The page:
The affected universities are; National University of Nigeria, Keffi, Nasarawa State; North Central University, Otukpo, Benue State; Christ Alive Christian Seminary and University, Enugu; Richmond Open University, Arochukwu; Abia State and Saint Clements University, IyinEkiti, Ekiti State.
14. RWANDA: Joint Review Of The Educational Sector
In one day meeting held today at Kigali, the Ministry of Education together with different education stakeholders met for a backward-looking joint review aimed at strengthening quality education, based on 2013-2018 Education Sector Strategic Plan (ESSP).
In his opening remarks, the Minister of Education Prof. Silas Lwakabamba thanked the stakeholders for their continued support. As for the objectives of the meeting, he said “This review is yet another opportunity to collectively reflect on the past and plan the future together” . He further stressed that the meeting is an occasion to discuss priority areas for the fiscal year 2015/2016 for the education sector in line with EDPRS2/ESSP and called for the support.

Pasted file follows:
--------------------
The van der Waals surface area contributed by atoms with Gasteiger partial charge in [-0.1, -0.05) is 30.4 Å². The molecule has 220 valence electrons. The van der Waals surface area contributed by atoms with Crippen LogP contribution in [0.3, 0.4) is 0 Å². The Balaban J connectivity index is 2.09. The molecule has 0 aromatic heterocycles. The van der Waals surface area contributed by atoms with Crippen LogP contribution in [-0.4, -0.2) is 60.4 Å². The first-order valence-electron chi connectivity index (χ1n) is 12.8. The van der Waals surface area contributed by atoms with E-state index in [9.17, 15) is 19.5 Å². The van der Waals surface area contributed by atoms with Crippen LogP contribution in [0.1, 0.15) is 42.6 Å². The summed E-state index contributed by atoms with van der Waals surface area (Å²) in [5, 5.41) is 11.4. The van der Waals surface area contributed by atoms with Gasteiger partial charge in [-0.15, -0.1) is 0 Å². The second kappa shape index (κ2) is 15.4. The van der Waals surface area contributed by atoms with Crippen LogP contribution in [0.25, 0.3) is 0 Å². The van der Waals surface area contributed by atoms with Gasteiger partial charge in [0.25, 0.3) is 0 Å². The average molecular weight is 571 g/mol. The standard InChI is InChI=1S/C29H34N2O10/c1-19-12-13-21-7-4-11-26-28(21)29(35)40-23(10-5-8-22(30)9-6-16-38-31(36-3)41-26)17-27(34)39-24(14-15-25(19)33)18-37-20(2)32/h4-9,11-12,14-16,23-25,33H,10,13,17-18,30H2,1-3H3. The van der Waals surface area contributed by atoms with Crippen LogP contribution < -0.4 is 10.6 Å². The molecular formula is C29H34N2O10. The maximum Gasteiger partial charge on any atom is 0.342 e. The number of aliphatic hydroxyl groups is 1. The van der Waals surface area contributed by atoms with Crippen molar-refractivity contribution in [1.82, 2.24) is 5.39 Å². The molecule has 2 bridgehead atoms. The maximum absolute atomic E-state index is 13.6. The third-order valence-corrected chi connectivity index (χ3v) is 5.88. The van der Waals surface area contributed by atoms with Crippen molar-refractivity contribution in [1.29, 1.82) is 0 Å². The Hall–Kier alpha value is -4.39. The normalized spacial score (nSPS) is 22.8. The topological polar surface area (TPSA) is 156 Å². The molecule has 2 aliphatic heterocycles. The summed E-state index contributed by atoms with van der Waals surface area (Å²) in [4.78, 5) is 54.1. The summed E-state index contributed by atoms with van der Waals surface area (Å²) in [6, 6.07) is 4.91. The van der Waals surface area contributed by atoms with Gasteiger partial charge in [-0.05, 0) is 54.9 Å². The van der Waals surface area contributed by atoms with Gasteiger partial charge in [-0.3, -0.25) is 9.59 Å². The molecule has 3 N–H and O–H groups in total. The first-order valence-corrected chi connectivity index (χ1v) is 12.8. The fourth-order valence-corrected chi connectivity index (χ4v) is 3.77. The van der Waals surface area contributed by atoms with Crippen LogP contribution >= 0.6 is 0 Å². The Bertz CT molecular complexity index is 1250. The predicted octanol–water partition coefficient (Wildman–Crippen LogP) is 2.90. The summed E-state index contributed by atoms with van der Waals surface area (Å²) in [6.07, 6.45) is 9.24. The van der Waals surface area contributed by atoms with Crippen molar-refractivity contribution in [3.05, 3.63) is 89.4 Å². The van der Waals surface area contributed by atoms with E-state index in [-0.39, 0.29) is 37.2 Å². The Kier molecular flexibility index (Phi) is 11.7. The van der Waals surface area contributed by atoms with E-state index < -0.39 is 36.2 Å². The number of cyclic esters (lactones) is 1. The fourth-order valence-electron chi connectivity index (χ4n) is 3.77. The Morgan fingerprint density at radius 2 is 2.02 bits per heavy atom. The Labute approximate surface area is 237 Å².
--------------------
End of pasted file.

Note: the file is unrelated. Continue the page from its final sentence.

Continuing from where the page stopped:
15. SENEGAL: Senegalese Students Bullied Over Ebola
It's nearly impossible to get Ebola from casual contact, but fear of the disease is believed to have led to the bullying of two children in the Bronx. NY1's Michael Herzenberg filed the following report. Ousmane Drame says his two children loved I.S. 318 when they started two weeks ago. But just a few days, it all changed.
"They beat them. They beat them. I take them to hospital. I go to the emergency room. I do all kind what I have to do. I call the police department. Whatever I have to do, I do it. I inform the city something's wrong," Drame says.